The ground effect is an aerodynamic effect that allows the wing to gain an additional increase in lift and decrease in drag when flying close to the ground or water (usually at an altitude not exceeding the chord length of the wing) [1]. A wing-in-ground effect craft (WIG craft) is a delivery vehicle with an excellent ultralow altitude cruise capability that utilizes the ground effect principle to fly. In comparison with general aircraft and ships, WIG crafts have the advantages of higher transportation efficiency, faster maneuverability, and improved economy. For these reasons, they have broad application prospects. WIG crafts could be used to patrol coastal waters and assist the islands’ transportation infrastructure, such as transferring passengers and freight. In addition, WIG crafts can be employed as rescue vehicles in the event of an emergency. According to an analysis of available sea rescue methods, surface ships cannot reach the accident site quickly enough, and helicopters cannot undertake effective rescue operations because they cannot land close enough to the sinking ship [2].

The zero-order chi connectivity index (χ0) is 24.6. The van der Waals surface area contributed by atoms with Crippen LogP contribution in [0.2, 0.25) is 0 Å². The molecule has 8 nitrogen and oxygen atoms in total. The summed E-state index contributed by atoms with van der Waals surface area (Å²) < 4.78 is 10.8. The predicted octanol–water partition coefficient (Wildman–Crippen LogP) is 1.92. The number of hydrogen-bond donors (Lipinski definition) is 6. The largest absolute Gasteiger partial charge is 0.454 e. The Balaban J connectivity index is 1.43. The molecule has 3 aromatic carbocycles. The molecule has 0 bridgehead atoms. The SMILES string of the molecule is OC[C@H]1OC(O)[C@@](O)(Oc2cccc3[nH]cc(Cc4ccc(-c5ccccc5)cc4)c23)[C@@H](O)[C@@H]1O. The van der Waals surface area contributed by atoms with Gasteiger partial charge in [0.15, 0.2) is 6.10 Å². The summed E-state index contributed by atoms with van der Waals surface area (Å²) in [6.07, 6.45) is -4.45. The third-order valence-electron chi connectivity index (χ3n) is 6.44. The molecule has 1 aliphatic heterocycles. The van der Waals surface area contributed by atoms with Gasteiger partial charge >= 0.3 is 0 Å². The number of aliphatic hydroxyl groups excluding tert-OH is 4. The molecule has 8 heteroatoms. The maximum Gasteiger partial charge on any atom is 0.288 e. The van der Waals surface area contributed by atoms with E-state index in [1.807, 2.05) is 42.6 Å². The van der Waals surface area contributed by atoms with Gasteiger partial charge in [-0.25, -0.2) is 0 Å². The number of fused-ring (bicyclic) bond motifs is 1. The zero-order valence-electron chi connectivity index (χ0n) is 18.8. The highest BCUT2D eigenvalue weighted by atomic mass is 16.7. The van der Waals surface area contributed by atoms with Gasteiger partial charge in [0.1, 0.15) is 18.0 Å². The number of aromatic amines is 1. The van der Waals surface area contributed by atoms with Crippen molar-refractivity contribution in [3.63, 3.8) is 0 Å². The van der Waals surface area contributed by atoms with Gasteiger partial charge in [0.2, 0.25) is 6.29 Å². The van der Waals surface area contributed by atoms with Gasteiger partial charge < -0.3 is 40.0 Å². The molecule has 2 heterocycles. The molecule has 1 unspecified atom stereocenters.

Automatic altitude control is a crucial part of managing the motion and preserving the stability of WIG craft because it is designed to cruise at low height over sea waves to avoid collision. Compared with typical aircraft, WIG crafts’ longitudinal stability is affected not only by their pitch angles but also by their relative altitude over the water surfaces [3]. In addition, compared with large WIG crafts, small WIG crafts are more sensitive to wave disturbance because they have to fly closer to surfaces to utilize the ground effect. Therefore, it is necessary to construct a high precision height control system to ensure small unmanned WIG crafts cruise at a precise altitude and their stability.